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A collective of Indonesian event promoters have launched a support group for the live events industry

The Association of Indonesian Music Promoters (AIMP) aims to unite and share ideas to benefit Indonesia's entertainment industry

  • Winston West
  • 15 December 2020
A collective of Indonesian event promoters have launched a support group for the live events industry

2020 has been a devastating year for the entertainment industry but the silver lining is that it has been a period for reflection and a chance for the industry to hit the reset button, eliminate existing problems and start with a clean slate. With most borders remaining closed and strict quarantines in place for others, event promoters have had to take a hard look at themselves and their local scene and determine if changes were needed.

In Indonesia, this has led to the formation of the Association of Indonesian Music Promoters (APMI), a collective aiming to give a much-needed boost to their nation's entertainment industry. After all, a brave new world requires brave new approaches to match it.

APMI aims to function as a support network of sorts between event promoters in Indonesia that follow a set of agreed-upon guidelines based on four central foundations: innovation, education, network and ideas. Participating members thus far include Rajawali Communication Indonesia, Hammersonic Festival, Nada Promotama, Synchronize Festival, Hype Festival, Java Festival Production and Berlian Entertainment. David Karto of Synchronize Festival has been appointed as the group's chairman, whereby he will front the committee's efforts to create and unite different event promoters throughout the country.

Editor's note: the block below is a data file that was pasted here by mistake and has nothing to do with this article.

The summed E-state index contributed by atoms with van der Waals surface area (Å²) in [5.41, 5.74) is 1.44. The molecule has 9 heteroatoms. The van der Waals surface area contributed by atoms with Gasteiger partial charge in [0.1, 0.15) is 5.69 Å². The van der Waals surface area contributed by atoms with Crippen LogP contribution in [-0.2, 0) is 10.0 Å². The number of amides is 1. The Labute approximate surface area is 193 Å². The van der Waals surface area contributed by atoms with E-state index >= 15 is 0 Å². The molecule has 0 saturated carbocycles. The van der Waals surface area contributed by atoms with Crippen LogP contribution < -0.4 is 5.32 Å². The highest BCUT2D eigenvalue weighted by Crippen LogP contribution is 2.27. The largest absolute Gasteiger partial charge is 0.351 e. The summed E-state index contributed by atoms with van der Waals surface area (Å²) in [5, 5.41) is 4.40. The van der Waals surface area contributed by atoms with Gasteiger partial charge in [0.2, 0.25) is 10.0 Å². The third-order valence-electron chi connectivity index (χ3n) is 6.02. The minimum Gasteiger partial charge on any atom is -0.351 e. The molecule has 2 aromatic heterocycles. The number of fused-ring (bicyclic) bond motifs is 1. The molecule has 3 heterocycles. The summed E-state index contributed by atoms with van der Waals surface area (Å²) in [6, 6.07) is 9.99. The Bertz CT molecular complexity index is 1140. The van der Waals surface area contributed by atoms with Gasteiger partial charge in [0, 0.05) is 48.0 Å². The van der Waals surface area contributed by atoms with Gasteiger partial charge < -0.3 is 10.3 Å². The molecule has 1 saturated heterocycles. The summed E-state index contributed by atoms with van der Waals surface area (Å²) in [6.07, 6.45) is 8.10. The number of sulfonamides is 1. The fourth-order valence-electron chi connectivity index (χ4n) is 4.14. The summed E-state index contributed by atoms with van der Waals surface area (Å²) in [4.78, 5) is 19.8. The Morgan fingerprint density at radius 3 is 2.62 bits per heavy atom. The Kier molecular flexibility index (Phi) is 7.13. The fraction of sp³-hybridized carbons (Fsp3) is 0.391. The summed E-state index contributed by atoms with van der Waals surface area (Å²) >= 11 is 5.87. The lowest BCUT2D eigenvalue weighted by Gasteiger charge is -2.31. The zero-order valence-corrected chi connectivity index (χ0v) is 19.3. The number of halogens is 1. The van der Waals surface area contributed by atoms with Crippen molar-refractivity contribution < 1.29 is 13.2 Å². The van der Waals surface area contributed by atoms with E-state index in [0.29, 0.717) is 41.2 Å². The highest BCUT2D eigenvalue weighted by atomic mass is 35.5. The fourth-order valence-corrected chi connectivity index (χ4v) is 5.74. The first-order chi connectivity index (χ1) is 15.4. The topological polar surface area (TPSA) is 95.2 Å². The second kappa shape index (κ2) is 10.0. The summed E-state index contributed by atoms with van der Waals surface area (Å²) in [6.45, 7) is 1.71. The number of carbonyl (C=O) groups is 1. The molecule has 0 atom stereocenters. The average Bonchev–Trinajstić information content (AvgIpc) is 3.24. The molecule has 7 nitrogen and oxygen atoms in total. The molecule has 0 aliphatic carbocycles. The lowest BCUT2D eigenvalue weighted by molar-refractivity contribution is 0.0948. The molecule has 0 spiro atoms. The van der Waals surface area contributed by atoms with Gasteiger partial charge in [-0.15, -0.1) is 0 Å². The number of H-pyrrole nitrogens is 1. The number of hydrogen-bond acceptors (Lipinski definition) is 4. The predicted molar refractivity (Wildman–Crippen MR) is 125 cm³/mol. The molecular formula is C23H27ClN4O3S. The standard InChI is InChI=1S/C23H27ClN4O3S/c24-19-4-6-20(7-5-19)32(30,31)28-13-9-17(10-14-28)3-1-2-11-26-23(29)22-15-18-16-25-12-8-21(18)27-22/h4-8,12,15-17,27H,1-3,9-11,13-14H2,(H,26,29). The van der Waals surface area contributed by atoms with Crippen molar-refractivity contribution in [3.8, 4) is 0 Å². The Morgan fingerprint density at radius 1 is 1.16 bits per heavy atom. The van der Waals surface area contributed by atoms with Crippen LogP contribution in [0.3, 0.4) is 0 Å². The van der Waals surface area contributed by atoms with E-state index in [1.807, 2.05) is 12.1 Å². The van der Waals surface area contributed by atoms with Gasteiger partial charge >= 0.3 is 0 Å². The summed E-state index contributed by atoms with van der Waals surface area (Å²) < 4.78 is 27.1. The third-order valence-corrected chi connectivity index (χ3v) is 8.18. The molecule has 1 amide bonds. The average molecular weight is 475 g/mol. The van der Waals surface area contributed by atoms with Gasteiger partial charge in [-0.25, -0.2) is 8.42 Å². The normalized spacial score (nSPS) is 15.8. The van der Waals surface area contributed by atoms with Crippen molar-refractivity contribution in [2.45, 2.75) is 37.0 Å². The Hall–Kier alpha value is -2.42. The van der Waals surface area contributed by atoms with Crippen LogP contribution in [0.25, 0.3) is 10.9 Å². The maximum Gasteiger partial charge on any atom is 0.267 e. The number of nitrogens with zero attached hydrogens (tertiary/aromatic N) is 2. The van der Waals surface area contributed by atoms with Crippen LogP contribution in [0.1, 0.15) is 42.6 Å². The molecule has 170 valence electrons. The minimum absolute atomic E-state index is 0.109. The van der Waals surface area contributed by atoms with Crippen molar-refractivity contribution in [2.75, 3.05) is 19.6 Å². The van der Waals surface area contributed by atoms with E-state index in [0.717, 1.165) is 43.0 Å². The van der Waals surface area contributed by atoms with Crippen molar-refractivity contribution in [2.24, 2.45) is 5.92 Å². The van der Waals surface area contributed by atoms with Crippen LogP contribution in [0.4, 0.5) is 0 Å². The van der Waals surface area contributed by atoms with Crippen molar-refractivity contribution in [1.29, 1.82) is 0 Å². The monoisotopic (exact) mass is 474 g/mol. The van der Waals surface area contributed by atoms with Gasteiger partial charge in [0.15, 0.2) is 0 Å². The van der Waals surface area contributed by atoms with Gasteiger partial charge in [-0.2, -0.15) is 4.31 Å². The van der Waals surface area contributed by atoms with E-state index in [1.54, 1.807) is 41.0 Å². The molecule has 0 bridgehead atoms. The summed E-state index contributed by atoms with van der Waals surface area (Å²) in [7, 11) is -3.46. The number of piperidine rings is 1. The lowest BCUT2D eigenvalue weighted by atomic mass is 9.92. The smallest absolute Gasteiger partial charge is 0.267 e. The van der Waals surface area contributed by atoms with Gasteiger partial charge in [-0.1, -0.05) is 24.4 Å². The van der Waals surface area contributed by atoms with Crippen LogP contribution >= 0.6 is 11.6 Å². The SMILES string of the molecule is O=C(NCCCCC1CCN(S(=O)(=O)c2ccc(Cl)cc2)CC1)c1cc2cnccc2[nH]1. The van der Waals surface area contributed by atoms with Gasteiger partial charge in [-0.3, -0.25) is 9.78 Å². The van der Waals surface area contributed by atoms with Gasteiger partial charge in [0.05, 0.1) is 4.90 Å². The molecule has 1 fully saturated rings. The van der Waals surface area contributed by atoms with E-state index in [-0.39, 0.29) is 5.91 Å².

Indonesia benefits from the government looking at their entertainment sector as a vital part of the nation's social and economic structure. So APMI are already at an advantage when compared to other countries such as Malaysia and Singapore that seem satisfied to gut their entertainment sectors with little or no remorse. Indonesia is no stranger to large scale music festivals with examples such as Djakarta Warehouse Project, We The Fest, Java Jazz Festival and others leading the pack.

While there has been a drastic shift to online festivals as a result of COVID-19, including 2020's Djakarta Warehouse Project Virtual this month, we can still hope that things will revert to normal sometime in 2021.

[via Music Press Asia, image via DWP]